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Knowledge Is Power

10/05/2009 1:30 pm EST


James Stack

President, Stack Financial Management

James Stack, president of Stack Financial Management and InvesTech Research, finds a credit-reporting company whose depth of data gives it lots of opportunities to grow revenue and profit.

Equifax (NYSE: EFX) [profits from] the power of information and is most commonly known as a credit reporting agency. The “credit score” your banker looks at when you apply for a loan is derived from information supplied by Equifax and its competitors.

Historically, this has been the bread and butter of the company, accounting for a large chunk of the firm’s revenue (about 46% in 2008). Nonetheless, credit statistics are just the tip of Equifax’s information iceberg.

The firm [also] maintains an extensive database of income, employment, and wealth data. Even more amazing than the breadth of the company’s data is the depth, with records available on a few hundred million individuals.

The robustness of its database uniquely positions Equifax to solve evolving customer problems. By integrating the standard credit report details (payment history, debt levels, etc.) with its large database of employment history, wage information, and wealth data, management is now targeting markets such as:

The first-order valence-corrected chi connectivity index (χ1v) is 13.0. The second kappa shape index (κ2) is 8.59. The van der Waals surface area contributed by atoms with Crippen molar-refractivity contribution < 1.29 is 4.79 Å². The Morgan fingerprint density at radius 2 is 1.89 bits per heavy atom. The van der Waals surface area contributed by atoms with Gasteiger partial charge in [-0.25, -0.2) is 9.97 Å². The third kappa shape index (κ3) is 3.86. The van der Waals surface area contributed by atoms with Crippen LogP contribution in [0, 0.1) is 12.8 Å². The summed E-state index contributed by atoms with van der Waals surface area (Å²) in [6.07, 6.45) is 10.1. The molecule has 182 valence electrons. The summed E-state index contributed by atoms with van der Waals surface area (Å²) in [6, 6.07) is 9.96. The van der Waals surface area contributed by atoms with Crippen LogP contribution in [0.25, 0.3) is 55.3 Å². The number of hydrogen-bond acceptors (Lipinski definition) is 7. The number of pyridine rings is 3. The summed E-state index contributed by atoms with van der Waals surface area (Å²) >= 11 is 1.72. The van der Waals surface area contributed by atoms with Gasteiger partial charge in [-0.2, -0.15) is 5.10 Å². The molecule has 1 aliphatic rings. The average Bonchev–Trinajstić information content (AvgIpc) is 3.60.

• Providing employment information and knowledge to human resource departments, government agencies, collections firms, and mortgage companies. Known as TALX, this segment accounts for 19% of revenues, up from 8% in the second quarter of 2007 thanks to 56% annualized growth.
  • Mortgage settlement services. By combining its information database with a platform of appraisers and title companies, Equifax’s bundled settlement program has been proven to reduce mortgage closing times by 33%. This segment is on track to grow from zero to $200 million in annual revenues (10% of total) in just over three years.
  • Bank deposit gathering. By leveraging its network of banking contacts, Equifax is now providing data to help banks gather key deposit relationships–a priority for banks in the post-2008 financial meltdown. Although this product is still being developed, it’s a great example of the flexibility and depth of the Equifax data library.

Equifax’s business model is also extremely scalable, which provides high returns and competitive barriers to other firms entering the marketplace. Equifax’s data distribution method is transaction-based–clients are charged on the number of data queries they perform. Once a database is built, each additional “transaction” adds profit directly to the bottom line.

By leveraging product scalability, Equifax has historically provided an average return on equity of 37% during the last ten years. Scalability also affords management a wide competitive moat as the logistics and costs of recreating the database components already owned by Equifax are almost insurmountable.

At a [recent price below $28,] shares are well below mean when compared to the revenue, cash flow, and earnings power of the company. The price/cash flow for Equifax is just off its ten-year low, with significant upside potential.

All in all, when we consider the company’s unmatched information database in combination with a valuation not seen in over ten years, we are very excited about the long-term potential of Equifax.

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